Choosing a Walking Cane

 

Buyer’s Guide to Choosing a Walking Cane

 

 

 

 

Canes are among the most common mobility aids on the market. They are readily available and relatively cheap, making them the first solution many people turn to for their mobility issues.

Unfortunately, that $20 round-handled cane from the local drugstore may cause you more problems than it solves. The wrong cane handle can put stress on your wrist, and if your cane is too short or too tall, it will only make things worse.

 

 

 

 

When choosing a cane, you will want to consider several factors to help you find the walking aid that is right for you.

 

 

 

Grip

 

As your main point of contact with your cane, the comfort of the grip is of singular importance. You’ll want to consider material, shape, and design.

 

  • Standard round canes can provide a smooth and classic look, but can be difficult to hold.
  • Contoured grips provide a solution, and can be made from a wide range of materials.
  • Try a long-wearing foam grip or an ergonomic gel grip to get the best possible fit for your needs.

 

 

 

Handle

 

  • The shape of the handle can mean the difference between the cane you carry with you at all times and the one you leave in the umbrella stand.
  • If you have trouble holding a standard hook-shaped tourist cane, try a Derby or Fritz handle instead, which have been designed to accommodate users with dexterity issues.

 

 

 

 

  • If you need more stability, try an offset handle meant to distribute your weight along the cane.

 

 

 

Walking Cane Tip 

 

Cane tips receive a lot of wear and tear over the course of the day. Some canes do not have any reinforcement on the tips at all, which may be fine for light use. Others come with a reinforced rubber or plastic grip for added stability.

If balance and stability is a concern for you, definitely look for these high density rubber-tipped canes or consider upgrading to a quad cane tip.

 

 

Suggested:

 

HurryCane – The All-Terrain Cane

 

HurryCane - The All-Terrain Cane; Freedom Edition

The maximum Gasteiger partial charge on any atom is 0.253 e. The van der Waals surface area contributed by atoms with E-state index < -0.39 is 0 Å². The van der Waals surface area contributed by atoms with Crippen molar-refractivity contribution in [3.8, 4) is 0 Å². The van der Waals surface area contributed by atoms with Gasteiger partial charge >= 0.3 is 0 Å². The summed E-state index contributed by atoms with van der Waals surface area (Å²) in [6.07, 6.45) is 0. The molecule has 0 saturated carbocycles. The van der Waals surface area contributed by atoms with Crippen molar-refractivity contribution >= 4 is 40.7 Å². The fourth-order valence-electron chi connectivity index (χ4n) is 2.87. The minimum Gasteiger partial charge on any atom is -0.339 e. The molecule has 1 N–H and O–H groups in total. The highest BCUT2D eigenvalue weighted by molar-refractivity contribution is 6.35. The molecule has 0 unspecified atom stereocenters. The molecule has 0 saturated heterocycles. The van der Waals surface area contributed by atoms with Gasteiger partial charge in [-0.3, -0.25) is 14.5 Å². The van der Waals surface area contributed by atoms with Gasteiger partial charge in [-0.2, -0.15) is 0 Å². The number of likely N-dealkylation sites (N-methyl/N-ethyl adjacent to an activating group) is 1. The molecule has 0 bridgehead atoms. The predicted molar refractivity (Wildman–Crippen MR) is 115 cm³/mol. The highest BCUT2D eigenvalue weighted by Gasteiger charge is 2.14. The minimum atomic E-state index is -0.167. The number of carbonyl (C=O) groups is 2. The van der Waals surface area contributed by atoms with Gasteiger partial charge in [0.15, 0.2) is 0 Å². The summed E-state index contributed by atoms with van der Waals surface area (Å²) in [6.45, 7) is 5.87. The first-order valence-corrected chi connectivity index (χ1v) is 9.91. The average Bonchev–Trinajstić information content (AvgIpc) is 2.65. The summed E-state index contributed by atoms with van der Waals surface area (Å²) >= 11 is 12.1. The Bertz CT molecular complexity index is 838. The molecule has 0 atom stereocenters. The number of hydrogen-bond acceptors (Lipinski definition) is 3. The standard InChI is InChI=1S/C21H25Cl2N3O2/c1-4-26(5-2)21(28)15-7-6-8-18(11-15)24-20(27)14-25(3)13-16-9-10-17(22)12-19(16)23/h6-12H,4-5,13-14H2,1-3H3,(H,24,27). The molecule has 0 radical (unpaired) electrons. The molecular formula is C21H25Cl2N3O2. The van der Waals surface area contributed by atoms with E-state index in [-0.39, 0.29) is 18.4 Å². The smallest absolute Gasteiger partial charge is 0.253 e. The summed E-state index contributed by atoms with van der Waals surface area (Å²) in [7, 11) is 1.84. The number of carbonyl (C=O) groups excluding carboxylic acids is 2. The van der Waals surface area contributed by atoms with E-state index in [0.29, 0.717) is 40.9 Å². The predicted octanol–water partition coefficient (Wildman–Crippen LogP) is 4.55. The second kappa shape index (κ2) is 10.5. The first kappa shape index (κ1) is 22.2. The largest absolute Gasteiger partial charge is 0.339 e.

Height Adjustable Aluminum Small Base Quad Cane with Gel Grip

Height Adjustable Aluminum Small Base Quad Cane with Gel Grip - Red Crackle

 

 

 

 

Height 

 

A cane that is too short or too tall can be painful to use, and it can cause balance issues for the user

The best way to determine what size of cane you need is to have a friend or family member measure you.

Wearing your normal walking shoes, stand as straight as possible with your arms falling naturally at your sides. The proper height of a cane should be the same as the distance from your wrist to the ground.

Adjustable canes allow for the best possible match with a user’s height.

 

 

Suggested:

 

 

 

Walking Cane Color

 

Style, design, and color are as important in a cane as they are in any accessory. There’s no need to carry a plain grey cane when there is a vast array of designs and materials out there for you to choose from!

Find one that fits your style, and the cane becomes a fun accessory rather than a necessary burden.

 

 

 

Standard Canes Vs Quad Walking Canes

 

 

 

One of the first things to consider when choosing a cane is just what type of cane you would like to use. 

Standard canes, or single-tip canes, are those with only one cane tip that touches the ground.

Quad canes, also called quad-point canes, broad based canes, or four legged canes, are built to be sturdier and feature four cane tips. Think about why you need a cane, and what will best assist you in your daily activities.

 

 

 

Walking Cane Stability 

 

If you are recovering from an injury to your leg, ankle, or foot, you are looking for a cane to give you added stability on your course to recovery.

The most stable cane available is the quad cane, which can have a large base or a small base. The large base quad cane is the most sturdy, stable cane available, while the small base quad cane is smaller and more mobile.

 

 

 

Weight

 

Quad canes are the most stable, but they are inevitably heavier than standard canes. For those with limited upper body strength or weak wrists, this can be a big problem.

If the weight of the cane is a consideration, you will want to consider a standard cane as your mobility aid, or upgrading to the ultra-light 8.5 oz. Carbon Fiber Quad Cane.

 

 

Suggested:

 

 

 

 

Agility

 

In some cases a large base quad cane is simply not viable. Staircases may not have enough space to support all four cane tips, making it dangerous to use. Narrow hallways may not allow for the maneuverability a large base quad cane requires. If these are considerations for you, a small base quad cane or standard single-tip cane may be your best choice.

Also consider that many single base canes  can fold down to a much smaller size, making them convenient to carry with you when not immediately needed.

 

 

Walking Cane Prices